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With usability testing it used to be that we had to make our best guess as how users actually interacted with software outside a contrived lab-setting. We didn’t have all the information we needed. Knowing what users did was in a sense a puzzle with a lot of missing pieces. Web-analytics provides us with a wealth of data about actual usage we just never had before. With real-time access to click-paths, time on pages and navigation paths we now know much more about what users have done. Where we once didn’t have enough information, now we have a new problem–too much information. Web analytics is transforming user behavior from a puzzle to a mystery. Mysteries require judgment and the assessment of uncertainty.

To solve the mysteries of why users are doing what they’re doing, we still need to observe users and ask them about their intentions and expectations. This can help solve the mystery of why. A small lab based study of a small number of users can tells us things analytic data from 5000 cannot.

Web analytics is transforming user behavior from a puzzle to a mystery.

 

Why were users downloading the wrong version?

Recently I was assisting a team working on a consumer software product. There were problems with a trial version available for download off their company website. Users were calling tech-support because the 64-bit version they downloaded was incompatible with their operating system. As you can imagine, getting users to install a trial and then convert to a paying customer is an important business strategy, so any impediment to installation hits the bottom line.

The analytic data provided a partial answer to the mystery. There was a lot of data showing users downloading different versions of the software (some 32 -bit but most 64-bit). But you can’t tell what the users intended to download. Were users who mistakenly downloaded the 64 bit version mislead by what they saw on the page? Did they understand the difference between the two versions? With some deeper analytic mining the operating systems of the users revealed many more should’ve been downloading the 32-bit version.

An observational study was conducted to see what users might be doing. Eleven users were observed as they browsed the website, picked their products and went for the download. Three of these eleven users downloaded the 64bit version of the product. A few minutes into the installation these users got the operating system error.

The mystery generated from the web-logs was easily solved from watching and asking a few users

They needed to download the 32-bit but instead downloaded and attempted to install the wrong version. Why?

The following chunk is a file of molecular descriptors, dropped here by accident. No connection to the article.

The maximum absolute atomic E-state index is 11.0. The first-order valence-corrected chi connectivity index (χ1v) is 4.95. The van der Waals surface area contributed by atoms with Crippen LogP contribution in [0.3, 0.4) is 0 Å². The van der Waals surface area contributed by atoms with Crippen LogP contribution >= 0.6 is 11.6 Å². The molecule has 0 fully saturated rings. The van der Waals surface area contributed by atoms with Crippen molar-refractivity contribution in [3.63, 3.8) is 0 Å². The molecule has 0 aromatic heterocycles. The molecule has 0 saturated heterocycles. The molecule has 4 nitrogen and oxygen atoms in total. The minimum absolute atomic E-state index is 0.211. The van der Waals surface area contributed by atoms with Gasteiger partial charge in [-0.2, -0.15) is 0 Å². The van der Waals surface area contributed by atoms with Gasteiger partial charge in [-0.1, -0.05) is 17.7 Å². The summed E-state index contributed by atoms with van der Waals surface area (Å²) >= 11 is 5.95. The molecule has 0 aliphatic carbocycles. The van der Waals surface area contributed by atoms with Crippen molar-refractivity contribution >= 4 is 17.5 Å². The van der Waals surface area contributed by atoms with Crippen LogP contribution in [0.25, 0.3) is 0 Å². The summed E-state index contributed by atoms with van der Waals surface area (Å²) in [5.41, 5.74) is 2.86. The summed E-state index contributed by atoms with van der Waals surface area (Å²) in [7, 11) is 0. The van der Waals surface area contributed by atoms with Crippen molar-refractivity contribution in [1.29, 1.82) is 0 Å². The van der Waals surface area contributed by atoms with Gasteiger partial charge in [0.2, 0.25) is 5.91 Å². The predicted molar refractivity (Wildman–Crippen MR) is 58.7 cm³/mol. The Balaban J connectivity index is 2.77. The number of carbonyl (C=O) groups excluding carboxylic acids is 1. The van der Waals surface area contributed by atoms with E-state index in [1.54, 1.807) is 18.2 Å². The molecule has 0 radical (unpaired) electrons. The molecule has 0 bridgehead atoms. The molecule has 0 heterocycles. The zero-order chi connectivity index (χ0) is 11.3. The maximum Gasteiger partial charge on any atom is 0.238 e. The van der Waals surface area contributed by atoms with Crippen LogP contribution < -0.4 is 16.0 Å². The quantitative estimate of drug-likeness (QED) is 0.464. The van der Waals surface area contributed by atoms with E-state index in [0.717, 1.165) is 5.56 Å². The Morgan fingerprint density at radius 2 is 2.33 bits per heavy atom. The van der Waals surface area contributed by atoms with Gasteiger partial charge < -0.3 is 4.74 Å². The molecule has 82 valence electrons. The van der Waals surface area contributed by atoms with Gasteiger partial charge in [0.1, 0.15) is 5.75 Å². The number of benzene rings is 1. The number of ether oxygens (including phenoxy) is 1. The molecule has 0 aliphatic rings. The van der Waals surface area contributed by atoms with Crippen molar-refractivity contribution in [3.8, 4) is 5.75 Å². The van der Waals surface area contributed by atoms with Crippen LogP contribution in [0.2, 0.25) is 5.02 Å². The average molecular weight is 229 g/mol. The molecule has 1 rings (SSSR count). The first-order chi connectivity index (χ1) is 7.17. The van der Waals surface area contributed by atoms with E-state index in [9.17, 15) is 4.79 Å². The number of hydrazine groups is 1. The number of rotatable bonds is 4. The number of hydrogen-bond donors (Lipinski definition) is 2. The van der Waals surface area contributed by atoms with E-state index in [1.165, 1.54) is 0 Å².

It was obvious from watching the users with their mouse movements and asking them why they were confused. It turned out a design element on the download page was luring some people to the 64-bit download. The mystery generated from the web-logs was easily solved from watching and asking a few users.

Ah, but only 3 out of 11 users had the problem. You can hear the Analytics Team and Marketing department dismissing this result as not being “statistically significant.” And yet it is. If we see 3 out of 11 users have a problem we can be 95% sure between 9% and 52% of all users will have that problem downloading the correct version.

It is easy to prove something is NOT usable with small sample sizes

The problem with small sample sizes is that we’re only able to reliably detect major issues (issues that affect a lot of users). The good news about small sample sizes is that we’re detecting issues that matter! So when you see a problem occur repeatedly with a small sample test, it means a problem is probably affecting a lot of your users. Small sample sizes don’t do a good job of finding problems that only affect a small portion of the users. As Jim Lewis likes to say: “It is easy to prove something is NOT usable with small sample sizes. It is hard to show that something IS usable with small sample size.”

Within hours a new design element was mocked-up, approved and uploaded to the web. Within 24 hours the live A/B testing results showed a 4 percentage point increase in the download rate of the 32-bit trial version. This was definitely an improvement but the observational study showed that even the most conservative estimate suggested at least 9% of users are clicking the wrong trial. Apparently the new version only solved part of the problem. With a 4% increase, there’s still a lot more to fix. And more is being done: eliminating the choice altogether. A new version of the trial page will detect the correct operating system based on the user’s web-signature and suggest the correct version for download (after all, not everyone knows whether their system is 32 or 64bit).

There will be a continued demand for user researchers who can quantify observational data and make the most of analytic data.

 

Analytic data is not a replacement for user testing–but it’s a good place to start

Analytic data is an easy first place to start understanding user behavior, but it is not a replacement for user testing. While having more information may reduce the puzzle problem it doesn’t address the mystery of why. Just like the classic whodunit mystery, with murder weapons, motives and suspects—we need to solve the mystery of why; why users do what they do. To answer that we need the classic tools of user-research—the small sample observational studies that tell us so much about why users do what they do. There will be a continued demand for user researchers who can quantify observational data and make the most of analytic data–the Quantitative Starter package can help you get started.

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